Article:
My first point is this – Acts 15 occurs in an historical setting. The constraints placed on the gentile believers were straight from the mosaic code and given as a means to promote social harmony between Jews and gentiles, and as the principles are later clarified in Paul’s epistles, it was so the gentiles would not be a stumbling block to the Jews in enticing them to partake of something against their conscience. The principle here cannot be broadened to mean that churches can set any code of conduct they want.
Second, Acts is an historical book of transition as I pointed out last week. The working out of the doctrine on how Christians with differing personal standards are to relate to one another is found in 1 Cor. 8,10 and Rom. 14 – which we will examine a moment.
Third, Church is not an institution of man. Man made institutions can set any standard of conduct they want. They can require uniforms or that you wear some funny little hat. They are free to restrict what you do and how you behave. They can require you to pay dues and attend so many meetings a year. Man made institutions are free to set up any code of rules they desire, but the church is not a man made institution and therefore cannot be defined, structured or operated according to man’s thoughts and desires. I spoke on this last week. The church is an organism created by God for His glory as the body of Christ and therefore must be defined, structured and allowed to live, grow and function only according to His instructions. The Bible alone sets out for the church what we are to believe and how we are to behave.
When a church moves past the scripture to set out its own standards, it is no longer a church in the true sense, but rather a religious club. Let me read for you an excerpt from such a group that supposes itself to be church. Under “Rules & Disciple”
“Members shall not indulge in the world’s methods of pleasure seeking, amusements and entertainment, patronizing or taking in part in fairs, parades, circuses, moving picture shows, theaters, drama, public bathing resorts, organized contesting ball teams, dancing, card parties, races, various forms of gambling, scavenger hunts, mystery suppers, hayrides and such like.”
“Inasmuch as our automobiles, as well as all our possessions, are gifts from God, they should be in keeping with Biblical modesty and separation, and the use of them should always glorify God. The more expensive cars, cars with contrasting colors, sports cars and swell as sports features on regular cars, and all striped tires, shall be avoided. The appearance and use of all our vehicles shall be consistent with these principles and regulations.”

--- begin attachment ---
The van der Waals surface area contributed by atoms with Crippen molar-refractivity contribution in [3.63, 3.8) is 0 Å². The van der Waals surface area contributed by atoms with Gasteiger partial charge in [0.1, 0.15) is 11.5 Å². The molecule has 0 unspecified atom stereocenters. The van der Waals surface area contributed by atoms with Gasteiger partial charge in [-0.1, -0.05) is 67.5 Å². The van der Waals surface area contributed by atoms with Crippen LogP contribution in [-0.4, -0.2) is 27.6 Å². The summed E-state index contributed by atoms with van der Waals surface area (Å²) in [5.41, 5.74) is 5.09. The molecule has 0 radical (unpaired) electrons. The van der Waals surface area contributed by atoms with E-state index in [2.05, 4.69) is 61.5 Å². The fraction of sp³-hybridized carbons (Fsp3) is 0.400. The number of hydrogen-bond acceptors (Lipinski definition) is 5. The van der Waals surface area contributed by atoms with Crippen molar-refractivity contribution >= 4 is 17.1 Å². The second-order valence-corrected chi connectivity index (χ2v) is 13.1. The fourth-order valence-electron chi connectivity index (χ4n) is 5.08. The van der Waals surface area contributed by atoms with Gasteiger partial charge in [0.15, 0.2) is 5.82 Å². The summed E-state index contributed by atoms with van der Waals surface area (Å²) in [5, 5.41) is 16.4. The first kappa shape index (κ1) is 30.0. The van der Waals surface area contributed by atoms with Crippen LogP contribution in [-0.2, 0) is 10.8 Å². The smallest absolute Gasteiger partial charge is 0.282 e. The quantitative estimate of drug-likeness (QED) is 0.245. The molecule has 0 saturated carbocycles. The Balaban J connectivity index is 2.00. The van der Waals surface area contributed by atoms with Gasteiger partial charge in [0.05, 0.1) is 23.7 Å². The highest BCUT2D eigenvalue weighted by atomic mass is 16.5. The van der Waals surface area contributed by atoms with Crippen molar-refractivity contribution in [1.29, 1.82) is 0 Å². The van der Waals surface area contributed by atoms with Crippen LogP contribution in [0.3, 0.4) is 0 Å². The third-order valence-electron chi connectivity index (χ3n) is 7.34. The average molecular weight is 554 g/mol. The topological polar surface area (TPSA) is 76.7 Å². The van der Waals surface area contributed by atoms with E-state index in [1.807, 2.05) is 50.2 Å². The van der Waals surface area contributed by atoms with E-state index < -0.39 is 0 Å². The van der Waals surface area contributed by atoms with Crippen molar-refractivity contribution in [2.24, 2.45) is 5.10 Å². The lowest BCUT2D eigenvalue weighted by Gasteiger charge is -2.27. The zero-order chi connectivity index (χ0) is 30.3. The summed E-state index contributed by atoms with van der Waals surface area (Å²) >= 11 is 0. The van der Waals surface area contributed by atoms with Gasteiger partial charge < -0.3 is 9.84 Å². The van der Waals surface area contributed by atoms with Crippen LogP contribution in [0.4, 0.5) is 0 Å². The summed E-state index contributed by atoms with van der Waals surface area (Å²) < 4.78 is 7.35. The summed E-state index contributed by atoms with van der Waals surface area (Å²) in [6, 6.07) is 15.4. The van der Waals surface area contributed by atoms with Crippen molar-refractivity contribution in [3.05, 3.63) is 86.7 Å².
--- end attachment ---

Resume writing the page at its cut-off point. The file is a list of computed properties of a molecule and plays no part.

“Because of the effectiveness of the radio to propagate evil and increased end time deception, thereby destroying true spirituality in the home and church, its use is not permitted. Because of the evils of television, those who are responsible for the sale or use of the same forfeit their membership. Video cassette recorder (VCR) entertainment systems shall not be used. We likewise sense the dangers of the news media such as daily papers and magazines in the home. Ps. 101:3; Ps. 1:2”
This same church also states the following: “We believe that acappella singing is the form that most accurately represents New Testament principles. Because of the highly emotional appeal of stringed instruments, and their prominent place in modern sensual music, they are not permitted for actual use or in our recorded selections. Electronic keyboard instruments which can automatically simulate the rhythm and tempo of secular music are also objectionable, and are not permitted. We also sense the possible conditioning effect of the traditional keyboard instruments. Acappela singing and recorded selections that reflect the emphasis of modern “gospel song” performers with their entertaining appeal should be eliminated.”
Extreme? Yes, but once the line is crossed and man’s standards replace God’s, the error is already present and all you are left with is measuring the degree of error. Jesus gave a very serious warning in Matt. 17:9 & Mk 7:7 saying “But in vain do they worship Me, Teaching as doctrines the precepts of men.”
Folks, this is a copy of our church’s statement of faith, constitution and covenant. It is better than some, not as good as others I have seen. I will leave it to you to decide which is superior – the Bible or this document. As for me, I stand with the reformers – sola scriptura – it is the Bible alone. Wherever this document or any other man made document is out of harmony with the Scriptures, that document must bend to the Bible. When anyone treats a man made document as superior to the Scriptures – then I stand in direct opposition to them, and as far as I am concerned the document is an idol and not worth the paper it is written on. Understand clearly that God will judge us all by how well we have kept His word, not by how we have kept a document produced by man.